Tuesday 6 November 2018

Film Review – Peterloo

I am a fan of Mike Leigh’s films, and I can’t remember not enjoying any of his previous films, but I was a little perturbed by some of the reviews I read of his latest work, Peterloo. Most reviews seem to be a little underwhelmed by the film, but I thoroughly enjoyed it. Another concern was the length of the film, as anything over two hours I tend to get a bit bored with, but Peterloo at two and half hours length, just seemed to fly by for me.

I am a Mancunian, albeit living in London for many years now, so the story of Peterloo is familiar to me, it is part, and quite a big part, of the city’s social and political history. The name Peterloo referenced the battle of Waterloo, just four years earlier, when the British army, with considerable help from the Prussian army, finally defeated Napoleon’s French forces.

The film opens with a scene from the battle, with one of the characters Joseph, played by David Moorst, surviving the mayhem. He then returns to his family home in Manchester, tired, hungry and still in uniform. Contrast this to the huge amount of money given to the Duke of Wellington from the nation, for his contribution to winning the battle.

The film then moves to political discussions within Joseph's family, and later at a series of public meetings, where the main issue is a lack of political representation for most people. At this time Manchester didn’t have a single representative in Parliament. This was a time when Britain was moving from a rural farm based economy, to an industrialised one, and Manchester and much of Lancashire was the centre of it.

There are great, passionate speeches being made in this section of film, about the lack of political representation and much grumbling about wage cuts and the Corn Laws, which banned imported grain, and therefore artificially inflated prices for land owners, at the expense of the burgeoning factory workers in the towns and cities. The Corn Laws were eventually repealed in 1849, splitting the Tory party in the process.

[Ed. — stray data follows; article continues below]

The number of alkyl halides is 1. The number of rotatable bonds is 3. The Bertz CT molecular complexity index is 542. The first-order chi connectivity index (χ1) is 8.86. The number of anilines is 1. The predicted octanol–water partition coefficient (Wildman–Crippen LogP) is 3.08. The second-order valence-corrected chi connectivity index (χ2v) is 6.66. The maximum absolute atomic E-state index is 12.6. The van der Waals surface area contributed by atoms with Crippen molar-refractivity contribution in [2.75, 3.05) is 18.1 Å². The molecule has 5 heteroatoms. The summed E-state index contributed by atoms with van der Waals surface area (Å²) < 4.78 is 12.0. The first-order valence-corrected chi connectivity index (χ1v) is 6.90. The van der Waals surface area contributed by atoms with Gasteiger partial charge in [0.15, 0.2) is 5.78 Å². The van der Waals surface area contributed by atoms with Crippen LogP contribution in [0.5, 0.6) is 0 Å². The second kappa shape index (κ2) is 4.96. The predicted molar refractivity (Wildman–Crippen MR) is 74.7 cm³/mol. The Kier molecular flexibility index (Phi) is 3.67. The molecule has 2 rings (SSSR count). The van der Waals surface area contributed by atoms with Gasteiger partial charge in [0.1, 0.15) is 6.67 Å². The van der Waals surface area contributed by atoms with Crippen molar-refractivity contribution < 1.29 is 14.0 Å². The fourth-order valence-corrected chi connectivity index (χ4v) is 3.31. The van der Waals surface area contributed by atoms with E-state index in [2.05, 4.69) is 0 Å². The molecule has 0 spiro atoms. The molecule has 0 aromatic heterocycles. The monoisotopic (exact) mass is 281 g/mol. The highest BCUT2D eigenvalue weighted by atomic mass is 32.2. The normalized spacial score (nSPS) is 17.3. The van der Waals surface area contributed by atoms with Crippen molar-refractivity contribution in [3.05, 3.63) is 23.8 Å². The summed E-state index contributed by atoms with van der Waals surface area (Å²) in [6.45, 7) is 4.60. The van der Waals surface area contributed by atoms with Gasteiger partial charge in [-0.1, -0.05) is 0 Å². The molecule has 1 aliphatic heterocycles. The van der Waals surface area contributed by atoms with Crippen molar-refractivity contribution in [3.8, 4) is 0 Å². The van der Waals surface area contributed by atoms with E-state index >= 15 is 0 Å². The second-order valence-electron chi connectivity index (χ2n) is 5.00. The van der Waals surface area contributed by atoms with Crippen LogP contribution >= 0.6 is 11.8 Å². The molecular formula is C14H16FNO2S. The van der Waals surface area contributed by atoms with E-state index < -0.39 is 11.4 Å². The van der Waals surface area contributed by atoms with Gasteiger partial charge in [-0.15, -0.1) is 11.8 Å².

There are many fine acting performances, especially Maxine Peake, as the matriarch trying to feed her family and hold things together. The period costume is fantastic too. The sense of social solidarity amongst the working classes and their generosity is captured well in the film. 

Some of the accents and turns of phrase in the film didn’t seem to me to be authentic Manchester, more Lancashire and even in some cases Yorkshire, but these characters could have been from those areas, and Manchester probably didn’t have a distinctive culture that it has today, so maybe I’m being unfair here. I did chuckle at a couple of turns of phrase that I hadn’t heard for a while, like ‘mithering’ (pestering) and someone had a ‘cob on’ (grumpy), which are authentic Manchester.

The people decide to hold a large public protest and march to St Peter’s field in central Manchester, on a Monday, so as to halt work in the cotton mills and other factories, and it is very successful in bringing a large crowd to the protest. The police had been spying on the leaders of the march for some time and the local and national authorities were getting nervous, and they call in the army to confront the marchers.

This was only forty years after the French revolution, so this nervousness was perhaps understandable. But the kind of contempt that ordinary folk are held in by the ruling classes comes through well in the film and the brutality, and not just in final scene, with which they are treated.

The march organisers, decide to invite a charismatic speaker, who some have seen speak in London for increased suffrage, Henry Hunt, a wealthy liberal land owner from Wiltshire, played by Rory Kinnear. He really takes over the whole thing and insists on being the only speaker on the day.

As it happens, the authorities act when the Hunt speaks and he and some of the organisers are arrested, the army, cavalry and infantry, then massacre the crowd, with about 15 people killed and 400–700 injured, including women and children. The crowd eventually scatters and that is the end of things.

It was the end of the film, but not in real life. Such an event as the Peterloo massacre has not taken place since 1819, Percy Shelley wrote his famous poem ‘The Masque of Anarachy,’ ‘rise like lions etc’ after the massacre. The ruling classes were fearful that if there was another occasion such as this, demonstrators would come armed, and it might have led to their overthrow by the people. The liberal (Manchester) Guardian newspaper was founded. Suffrage was gradually extended.

A great film, I highly recommend it, especially if you are of a left wing persuasion.

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